I've got a car trip coming up this weekend and I'll definitely be giving this a listen in the car.
Alfred, ME, USA
I just discovered that this artist did the UK cover of The Hunger Games (pictured), as well as a ton of other YA/J covers, AS WELL as loads of other cool stuff AND some Magic cards.
Definitely work checking his blog out: If you read much fantasy and/or sf, you'll probably recognize some of 'em!
Sarah Dessen is *always* good, but I tend to think of her as a summer author: She writes contemporary YA, usually with a family story, romance and a group of friends so tight-knit and realistic that you'll wish you knew them.
What Happened to Goodbye, her newest title, is no exception.
If you're looking for a well-written story with some substance to bring with you to the beach, grab it.
Bernard Black owns a bookshop, but he's a misanthrope who only wants to smoke and drink and read.
If you've ever worked with books, it's a very definite must, but it's wonderful regardless.
I own the entire series, and it gets pulled out on an almost unhealthily regular basis.
It always reminds of Bookshop Memories, the essay of George Orwell:
"But as soon as I went to work in the bookshop I stopped buying books. Seen in the mass, five or ten thousand at a time, books were boring and even slightly sickening."
Ha. Orwell. So cranky. (And I mean that in a good way.)
Working in a bookstore had the opposite effect on me.
A Regency romance with understated fantasy elements, about manners and art and, of course, love, both romantic and familial.
Beautifully descriptive and tightly written. I loved this one so much that in the future, I'll pick up anything that Kowal writes.
There's a blurb on John Grisham's new book claiming that Theodore Boone is the most irresistible "nosy, crime-obsessed kid" since Nancy Drew.
And also BALONEY.
Theodore Boone cannot (and, I dare say, NEVER WILL) hold a candle to Sammy Keyes, the most hardboiled, likable (and, unlike Theo, BELIEVABLE) middle school sleuth of all time.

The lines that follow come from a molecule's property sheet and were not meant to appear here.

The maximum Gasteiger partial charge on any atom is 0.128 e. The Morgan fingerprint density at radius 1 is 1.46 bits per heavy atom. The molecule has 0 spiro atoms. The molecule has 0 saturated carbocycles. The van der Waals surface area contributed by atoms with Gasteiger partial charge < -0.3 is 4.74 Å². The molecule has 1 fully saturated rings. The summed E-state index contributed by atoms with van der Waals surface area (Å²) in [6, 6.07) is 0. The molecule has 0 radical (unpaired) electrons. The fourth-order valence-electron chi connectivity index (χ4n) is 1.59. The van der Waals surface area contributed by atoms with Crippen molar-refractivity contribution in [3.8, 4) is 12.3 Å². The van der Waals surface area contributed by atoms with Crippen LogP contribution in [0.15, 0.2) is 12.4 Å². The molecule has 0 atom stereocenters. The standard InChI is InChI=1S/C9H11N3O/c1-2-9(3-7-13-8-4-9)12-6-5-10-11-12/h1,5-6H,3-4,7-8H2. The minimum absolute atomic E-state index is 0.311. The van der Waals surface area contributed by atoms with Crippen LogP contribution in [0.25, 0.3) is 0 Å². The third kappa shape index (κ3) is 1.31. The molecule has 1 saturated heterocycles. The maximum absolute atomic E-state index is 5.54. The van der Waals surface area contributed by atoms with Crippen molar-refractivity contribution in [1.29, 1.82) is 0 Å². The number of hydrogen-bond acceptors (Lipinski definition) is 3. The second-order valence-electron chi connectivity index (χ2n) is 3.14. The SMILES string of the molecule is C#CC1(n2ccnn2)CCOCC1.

A fantasy novel that feels more like historical fiction, Star Crossed is about 16-year-old Digger, a thief-turned-lady-in-waiting-turned-spy.
It's got action, adventure, a fully-realized world with a complex political situation, romance, humor, and plenty of twists and turns.
Compared with Anne of Green Gables, L. M. Montgomery's Emily Byrd Starr is criminally unknown.
Emily is as fiery, fierce, passionate, determined, loving, imaginative, and precocious as Anne, only more so.
My love for Anne is pure and true, but I love Emily more: I love reading about Anne, but I want to be friends with Emily.
My husband was a camper and a counselor at BRC. It's a special, special place, and we love it.
This summer, we've volunteered all of our weekends to them: He's running the wood shop and I'm running the library. We just finished our first weekend there and it was so fabulously fun that I'm already sad that it has to end in a few short weeks.
According to a commenter at my blog, the Chicago Manual of Style still does. AND I DO, DAMMIT!
I will continue to use the serial comma as well. Who do those people at the University of Oxford think they are anyway? (Will be searching out your blog!)
Roar! I've been so happy to see how many people love the serial comma. I blog (mostly about YA books) at bookshelvesofdoom.blogs.com
I have found many YA books to be undiscovered treasures. Keep up the good fight!
Glad to hear it! And I'll continue using, loving, and evangelizing about our beloved Oxford comma.
This just in: Oxford has not changed their style, removed the comma, or sold their soul to Satan: www.mercurynews.com/breaking-news/ci_18383824
Two episodes into this, the original BBC version, I turned to my husband and said, "WHY ON EARTH WOULD THEY REMAKE THIS?? It's clearly already perfect." It's a bit soapy, but also smart and well-written and well-acted. It's hugely enjoyable in every way, and I love all three of the main characters.
I just re-read this collection for the first time in years, and was reminded of exactly why I loved it so much the first time around. It's a fantastic combination of cop drama, noir mystery and superhero story, with great dialogue (Detective Deena Pilgrim makes me laugh out loud), strong characterization and artwork that looks pop-y but has depth.